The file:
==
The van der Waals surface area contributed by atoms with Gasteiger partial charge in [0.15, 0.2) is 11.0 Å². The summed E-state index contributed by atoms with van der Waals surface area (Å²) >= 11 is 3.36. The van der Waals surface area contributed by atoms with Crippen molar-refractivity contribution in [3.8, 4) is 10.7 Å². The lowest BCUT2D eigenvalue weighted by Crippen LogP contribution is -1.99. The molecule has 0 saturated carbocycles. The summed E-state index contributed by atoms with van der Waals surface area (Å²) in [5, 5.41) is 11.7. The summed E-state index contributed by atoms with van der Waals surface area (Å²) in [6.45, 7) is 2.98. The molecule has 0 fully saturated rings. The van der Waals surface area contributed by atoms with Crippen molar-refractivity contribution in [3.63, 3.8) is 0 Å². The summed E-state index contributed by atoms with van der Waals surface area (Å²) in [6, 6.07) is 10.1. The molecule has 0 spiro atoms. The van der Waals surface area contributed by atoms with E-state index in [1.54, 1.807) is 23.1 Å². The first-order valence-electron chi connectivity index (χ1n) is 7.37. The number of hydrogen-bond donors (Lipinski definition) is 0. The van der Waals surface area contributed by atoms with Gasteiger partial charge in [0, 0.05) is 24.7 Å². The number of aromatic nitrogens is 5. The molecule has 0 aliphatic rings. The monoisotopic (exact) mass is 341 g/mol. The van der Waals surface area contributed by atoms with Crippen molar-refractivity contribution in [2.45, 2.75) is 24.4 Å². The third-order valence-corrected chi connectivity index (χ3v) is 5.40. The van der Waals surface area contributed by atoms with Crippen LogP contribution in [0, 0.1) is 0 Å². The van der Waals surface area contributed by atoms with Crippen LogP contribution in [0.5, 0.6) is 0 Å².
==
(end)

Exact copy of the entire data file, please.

The van der Waals surface area contributed by atoms with Gasteiger partial charge in [0.15, 0.2) is 11.0 Å². The summed E-state index contributed by atoms with van der Waals surface area (Å²) >= 11 is 3.36. The van der Waals surface area contributed by atoms with Crippen molar-refractivity contribution in [3.8, 4) is 10.7 Å². The lowest BCUT2D eigenvalue weighted by Crippen LogP contribution is -1.99. The molecule has 0 saturated carbocycles. The summed E-state index contributed by atoms with van der Waals surface area (Å²) in [5, 5.41) is 11.7. The summed E-state index contributed by atoms with van der Waals surface area (Å²) in [6.45, 7) is 2.98. The molecule has 0 fully saturated rings. The van der Waals surface area contributed by atoms with Crippen molar-refractivity contribution in [3.63, 3.8) is 0 Å². The summed E-state index contributed by atoms with van der Waals surface area (Å²) in [6, 6.07) is 10.1. The molecule has 0 spiro atoms. The van der Waals surface area contributed by atoms with E-state index in [1.54, 1.807) is 23.1 Å². The first-order valence-electron chi connectivity index (χ1n) is 7.37. The number of hydrogen-bond donors (Lipinski definition) is 0. The van der Waals surface area contributed by atoms with Gasteiger partial charge in [0, 0.05) is 24.7 Å². The number of aromatic nitrogens is 5. The molecule has 0 aliphatic rings. The monoisotopic (exact) mass is 341 g/mol. The van der Waals surface area contributed by atoms with Crippen molar-refractivity contribution in [2.45, 2.75) is 24.4 Å². The third-order valence-corrected chi connectivity index (χ3v) is 5.40. The van der Waals surface area contributed by atoms with Crippen LogP contribution in [0, 0.1) is 0 Å². The van der Waals surface area contributed by atoms with Crippen LogP contribution in [0.5, 0.6) is 0 Å².